/ BioLite stove, now a pro has one so its ok to buy them

This topic has been archived, and won't accept reply postings.
itsThere on 18 May 2013

Is it ok to buy one now. Wonder if he had a cold dinner. Did he bring fuel with him. Did it charge his ipod. (its alex honnold)
Dr.S at work - on 18 May 2013
In reply to itsThere:
I am tempted, its a nice idea but heavy.
ezzpbee - on 18 May 2013
In reply to itsThere: has anybody used one of these stoves yet ?
JJL - on 18 May 2013
In reply to itsThere:

This link

suggests that it take sonly 46g of wood fuel to boil 1l water?

I'm not sure I believe that.

4 J/g/oC
Say 15 degrees to start
= 4 x 1000 x 85 = 340kJ

Air dried hardwood = 10~13,000 J/g

=> 56%~74% efficient?!

Weight 935g is a bit of a downer too.

itsThere on 18 May 2013
In reply to Dr.S at work: I like the though of it, but i dont think its a great idea. Burning wood isnt ideal when its cold/wet and you want a fast cuppa. I did find this which looks alot more interesting.
Eric9Points - on 18 May 2013
In reply to itsThere:
Does it run on peat?
ben b - on 18 May 2013
In reply to itsThere: At the risk of sounding like this is an AA meeting, my name is Ben and I have a BioLite stove. In my defence, I had a rebate from REI that covered the cost so effectively paid nowt for it.

There were a couple of reasons I went for it in the end: firstly as a company the idea of making a smokeless cooking stove for developing countries is (mostly) a good one - obviously deforestation risk doesn't go away but on global scale the leading risk for chronic lung disease is biomass cooking rather than cigarettes (although the cigarette companies are trying hard to catch up by injecting much more resource into causing more misery and addiction in developing countries).

Buying a BioLite supports the efforts of the manufacturer to produce a viable 'family' model. This also helps tick another obvious Guardianista pinko liberal special: since in most societies it is usually 'er indoors who does the cooking and looks after the kids, there's a potential reduction in health inequality and childhood lung disease to be had.

Secondly, I have a 7 and a 4 year old boy so it is good fun: collecting little twigs, getting a fire going, keeping it roaring away with the novelty factor of charging electrical stuff too.

Thirdly, there's something nice about cooking on a 'fire' over and above cooking on a gas stove. A portable camp fire - what's not to like?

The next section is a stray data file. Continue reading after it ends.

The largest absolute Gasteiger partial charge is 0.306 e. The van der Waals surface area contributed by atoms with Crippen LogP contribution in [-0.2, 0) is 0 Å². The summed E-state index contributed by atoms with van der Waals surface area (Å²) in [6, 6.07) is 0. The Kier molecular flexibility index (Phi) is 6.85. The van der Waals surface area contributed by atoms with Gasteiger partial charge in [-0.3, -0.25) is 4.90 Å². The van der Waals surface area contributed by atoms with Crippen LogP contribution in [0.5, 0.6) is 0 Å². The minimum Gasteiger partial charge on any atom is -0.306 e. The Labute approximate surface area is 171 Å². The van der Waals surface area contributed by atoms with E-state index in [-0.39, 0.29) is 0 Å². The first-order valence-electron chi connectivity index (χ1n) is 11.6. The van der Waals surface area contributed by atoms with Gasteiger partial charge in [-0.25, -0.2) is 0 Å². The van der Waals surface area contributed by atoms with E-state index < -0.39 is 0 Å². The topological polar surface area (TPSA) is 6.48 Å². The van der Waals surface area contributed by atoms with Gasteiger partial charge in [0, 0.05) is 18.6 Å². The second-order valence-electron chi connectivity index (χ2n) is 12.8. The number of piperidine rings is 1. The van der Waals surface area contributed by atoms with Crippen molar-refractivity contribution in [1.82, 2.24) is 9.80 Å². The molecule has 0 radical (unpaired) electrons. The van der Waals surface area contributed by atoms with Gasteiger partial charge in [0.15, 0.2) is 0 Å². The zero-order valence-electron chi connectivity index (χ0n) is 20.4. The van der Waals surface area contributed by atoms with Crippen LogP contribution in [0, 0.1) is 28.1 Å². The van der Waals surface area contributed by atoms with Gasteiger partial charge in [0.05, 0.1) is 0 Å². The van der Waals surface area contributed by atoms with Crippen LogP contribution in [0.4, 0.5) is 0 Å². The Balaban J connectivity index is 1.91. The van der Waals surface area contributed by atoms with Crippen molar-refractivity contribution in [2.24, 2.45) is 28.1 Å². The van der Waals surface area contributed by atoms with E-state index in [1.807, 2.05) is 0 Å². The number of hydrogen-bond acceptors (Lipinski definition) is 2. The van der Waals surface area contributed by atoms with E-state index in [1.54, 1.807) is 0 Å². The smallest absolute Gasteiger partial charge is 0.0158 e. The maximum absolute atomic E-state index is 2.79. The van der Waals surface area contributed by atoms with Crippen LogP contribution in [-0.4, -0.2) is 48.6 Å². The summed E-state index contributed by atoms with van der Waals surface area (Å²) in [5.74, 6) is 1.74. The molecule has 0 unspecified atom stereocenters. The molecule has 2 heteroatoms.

It smokes to begin with - definitely not one for in the tent or hut - but once the fan is on it does get very hot very quickly and is almost smoke free. When adding damper substrate it will briefly smoke again, although with the fan on full it is brief. The pan holder needs to go on before the stove is lit (and lighting a fire at the bottom of the chamber can be a bit tricky) unless you have asbestos fingers. Depending on how well it is going it has two heat settings - hot and really hot - not much cordon bleu cooking here, it's a bit like an old XGK-II. It boils things. Should you happen to need to melt snow somewhere with a plentiful supply of dry firewood it would be excellent ;-)

Is it a gimmick? Well yes, of course it is - there are many easier stoves to cook on that are lighter, cleaner, easy to regulate, stow and fuel. Is it fun? Hell yes


Dr.S at work - on 19 May 2013
In reply to itsThere:
that does look pretty cool - good to be able to use all of your fuel sources/stoves.....hmm any on sale in the UK?
ezzpbee - on 19 May 2013
In reply to Dr.S at work: seen the Biolite at Cotswolds, heavy but at £150 be good to try one first to see how well it works.
JJL - on 19 May 2013
In reply to ben b: does it make your pan sooty?
ben b - on 19 May 2013
In reply to JJL: Not really if up and running but I wouldn't start the stove up with a pan on top...

Cost wise, REI in the US about $130 which in to NZD (and back to GBP) is about 85 quid so much less apinful (if you happen to be in the US anyway)


This topic has been archived, and won't accept reply postings.